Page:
Depression! No boarders, it’s a life sucking bastard that isn’t selective… Man, Woman or child… How do we have the conversation? How do we explore the Spiritual nature of those who are lost?


I never knew, I just didn’t, I just accepted that I was dealing with levels of complicated life experiences! I had seen the impacts that trauma and grief cause, and over the journey I had moments where I had learnt to hide my hurt! Or had I?

know that I didn’t understand the emotional roller-coaster that comes with trauma, grief and loss, and the impact that comes from hiding it either. The problem is as a child and adolescent I had experienced these things and learnt to either hide or lie about them. Lie to myself and others. And as other people have written,

Depression is a lie…

But before I open more of myself to this specific form of debilitation and how it impacted me, let us be more humane and explore the reality, this emotional and mental illness has absolutely no borders, no boundaries it will not cross. And the one that totally breaks my heart is Post-natal Depression, and whilst I cannot imagine fully what a mum goes through, I do know the guilt and feeling of despair that comes from the space of darkness that this insidious illness causes.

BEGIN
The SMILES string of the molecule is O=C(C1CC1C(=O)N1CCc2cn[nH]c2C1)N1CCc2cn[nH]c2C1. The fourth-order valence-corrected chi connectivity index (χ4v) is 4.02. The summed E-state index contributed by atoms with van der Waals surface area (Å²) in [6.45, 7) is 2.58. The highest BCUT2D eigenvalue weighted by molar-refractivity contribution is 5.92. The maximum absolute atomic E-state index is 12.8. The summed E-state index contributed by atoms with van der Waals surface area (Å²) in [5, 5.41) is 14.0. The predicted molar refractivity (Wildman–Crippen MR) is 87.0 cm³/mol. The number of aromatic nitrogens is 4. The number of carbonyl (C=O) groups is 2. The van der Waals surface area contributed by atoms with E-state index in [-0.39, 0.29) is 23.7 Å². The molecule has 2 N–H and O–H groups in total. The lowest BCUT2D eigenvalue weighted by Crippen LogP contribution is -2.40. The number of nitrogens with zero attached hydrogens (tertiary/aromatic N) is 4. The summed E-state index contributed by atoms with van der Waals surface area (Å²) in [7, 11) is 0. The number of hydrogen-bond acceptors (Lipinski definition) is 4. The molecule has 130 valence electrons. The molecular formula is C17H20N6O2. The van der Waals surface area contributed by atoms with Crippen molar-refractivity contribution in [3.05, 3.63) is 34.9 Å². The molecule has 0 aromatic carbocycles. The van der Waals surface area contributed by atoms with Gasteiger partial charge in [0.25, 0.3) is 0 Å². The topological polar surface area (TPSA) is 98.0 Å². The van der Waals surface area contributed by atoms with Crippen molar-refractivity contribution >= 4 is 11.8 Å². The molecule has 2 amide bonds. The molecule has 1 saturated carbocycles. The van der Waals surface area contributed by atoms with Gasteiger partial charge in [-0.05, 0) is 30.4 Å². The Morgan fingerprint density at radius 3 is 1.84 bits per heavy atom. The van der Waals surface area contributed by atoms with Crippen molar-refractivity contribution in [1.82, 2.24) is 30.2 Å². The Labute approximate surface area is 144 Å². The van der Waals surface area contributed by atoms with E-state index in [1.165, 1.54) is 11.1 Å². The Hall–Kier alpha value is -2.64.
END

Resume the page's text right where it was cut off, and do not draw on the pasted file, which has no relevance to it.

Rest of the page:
The reality is we (People) have been tuned out of wanting to understand the issues of mental health, blogs, posts on Instagram and other social media telling us to leave or walk away from people who are broken, but is that right? I can not imagine the impact on a new mum with a baby if the man who loves her just upped and left, if he said the Instagram coaches I follow and the group that follows me says you are broken, and I should dump you!

This language is real, I have seen it read it, and most of all I have experienced it, the feeling of failure as a person, the self-loathing, what if you were a child or a mum with the responsibility if a little life to consider… Society needs to adjust to the truth, the reality that emotional and mental health is critical and labelling someone as “worthless” or “Damaged” is simply not ok… We are talking about people here, mums, dads, sons, daughters, wives, husbands, friends, and family…

I carry a special kind of guilt, because as a person with empathy and understanding, I still allowed my illness to cloud my own judgement, my own actions, and made up stories to hide my depression, why? Because I was so frightened of the judgment of others, the potential that I would not be accepted as a loving and kind human, and person who cares about others… And I would be abandoned again. But to be open and honest right here right now I realised that in living my lie, living the lie of depression I was not actually living at all…